Friday, January 20, 2017

For Today and Every Day

Your love of liberty—your respect for the laws—your habits of industry—and your practice of the moral and religious obligations, are the strongest claims to national and individual happiness, and they will, I trust, be firmly and lastingly established. 
George Washington

A republic, if you can keep it. 
Benjamin Franklin

The Inauguration of George Washington (1789), from the National Archives

Thursday, January 19, 2017

Don't You Just Love Synchronicity?

One of my favorite things about reading is stumbling on some obscure reference and recognizing it as relevant to something else I'm working on or thinking about at the time. It gives me that tingly, visceral feeling of being a single neuron in a vastly larger network of consciousness; for just a moment I can glimpse how the network connects its billions of points.

The latest example of this favorite feeling of mine is a single phrase in my current book, Fail, Fail Again, Fail Better. The subtitle is Wise Advice for Leaning into the Unknown, which strikes me as a bit trendy for the timeless spiritual teaching of a Buddhist nun. I suppose the whole "leaning in" thing optimizes search engines and sells books, so perhaps the trendiness can be forgiven.

Before I digress even further: in the introduction to the book, Seth Godin mentions author James P. Carse's book Finite and Infinite Games: A Vision of Life as Play and Possibility and spends a few brief paragraphs contrasting games that are played to win and games that are played to be played. This seems like a strange concept, at first, until you think of something like music or dancing: Nobody in the orchestra is trying to win the music, right? And no one who dances is trying to finish the dance ahead of all the others. The point of playing is playing. The point of dancing is dancing. And part of the point of both is collaborating with the others who are playing and dancing along with you.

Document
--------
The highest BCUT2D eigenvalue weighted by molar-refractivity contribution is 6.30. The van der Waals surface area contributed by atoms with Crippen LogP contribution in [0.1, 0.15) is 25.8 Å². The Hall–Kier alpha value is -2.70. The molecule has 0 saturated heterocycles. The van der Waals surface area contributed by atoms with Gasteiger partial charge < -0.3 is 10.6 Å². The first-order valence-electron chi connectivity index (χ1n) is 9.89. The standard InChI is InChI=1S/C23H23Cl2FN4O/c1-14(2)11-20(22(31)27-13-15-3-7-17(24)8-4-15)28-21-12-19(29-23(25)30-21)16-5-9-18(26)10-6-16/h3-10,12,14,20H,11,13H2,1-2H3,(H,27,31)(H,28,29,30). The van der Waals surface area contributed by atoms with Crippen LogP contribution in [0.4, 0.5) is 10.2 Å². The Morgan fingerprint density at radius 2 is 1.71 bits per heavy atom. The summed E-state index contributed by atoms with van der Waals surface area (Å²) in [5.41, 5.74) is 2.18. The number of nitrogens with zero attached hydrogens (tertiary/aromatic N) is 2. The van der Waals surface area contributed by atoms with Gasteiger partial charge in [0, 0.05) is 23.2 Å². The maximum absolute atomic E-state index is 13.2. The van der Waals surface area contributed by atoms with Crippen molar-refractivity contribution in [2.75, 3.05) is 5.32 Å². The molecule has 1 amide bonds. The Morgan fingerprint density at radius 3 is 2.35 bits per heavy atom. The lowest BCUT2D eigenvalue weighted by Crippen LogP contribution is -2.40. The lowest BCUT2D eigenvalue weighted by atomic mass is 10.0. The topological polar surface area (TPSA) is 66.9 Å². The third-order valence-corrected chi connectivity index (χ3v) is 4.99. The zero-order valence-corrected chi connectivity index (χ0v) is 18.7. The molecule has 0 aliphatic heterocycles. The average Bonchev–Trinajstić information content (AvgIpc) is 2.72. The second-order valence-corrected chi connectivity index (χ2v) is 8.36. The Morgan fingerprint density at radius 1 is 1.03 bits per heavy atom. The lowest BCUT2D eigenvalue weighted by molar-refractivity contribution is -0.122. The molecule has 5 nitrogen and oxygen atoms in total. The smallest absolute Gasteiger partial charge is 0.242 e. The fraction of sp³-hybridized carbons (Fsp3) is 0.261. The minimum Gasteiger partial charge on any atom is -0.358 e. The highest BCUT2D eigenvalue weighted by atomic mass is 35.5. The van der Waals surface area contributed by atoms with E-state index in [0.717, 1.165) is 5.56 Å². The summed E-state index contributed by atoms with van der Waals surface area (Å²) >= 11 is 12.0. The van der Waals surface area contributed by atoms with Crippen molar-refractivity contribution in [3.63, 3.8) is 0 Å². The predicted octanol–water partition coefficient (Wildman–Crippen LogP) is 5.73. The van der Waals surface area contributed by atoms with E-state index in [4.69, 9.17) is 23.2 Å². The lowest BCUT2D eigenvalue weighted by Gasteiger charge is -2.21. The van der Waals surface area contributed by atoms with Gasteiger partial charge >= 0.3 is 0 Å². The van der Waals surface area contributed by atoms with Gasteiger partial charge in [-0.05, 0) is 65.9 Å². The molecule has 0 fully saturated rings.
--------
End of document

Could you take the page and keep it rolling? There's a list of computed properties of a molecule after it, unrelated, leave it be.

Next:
I found this concept really intriguing the first time it was explained to me, and what a delightful moment of recognition to see it mentioned here. Sure enough, a few seconds of searching revealed the book on the TBR shelf, awaiting my renewed attention.

Maybe this year is the year I'll get to it. The signs are pointing that way.

Oh, and did I mention that Kayak Guy brought me belated roses for our anniversary earlier this month? There's a much more deliberate connection between the date and the roses, but I'll take it.

Tuesday, January 17, 2017

Reading Naturally Challenge 2017: My Sign-Up

I'm definitely having fun with this one--to show what's possible with the categories--and looking forward to each of these in a different way.

It's my first year hosting the Reading Naturally Challenge, so if you'd like to sign up, please check it out here.

My level: Immersed in Nature (7 or more books--all from the TBR list!)

1. Plant Related: Plants as Persons: A Philosophical Botany - Matthew Hall
2. Classic: A Sand County Almanac - Aldo Leopold
3. Set in a Wilderness Locale: Desert Solitaire: A Season in the Wilderness - Edward Abbey
4. Spiritual: The Earth Path: Grounding Your Spirit in the Rhythms of Nature - Starhawk
5. Dystopia Flavored: Apocalyptic Planet: Field Guide to the Everending Earth - Craig Childs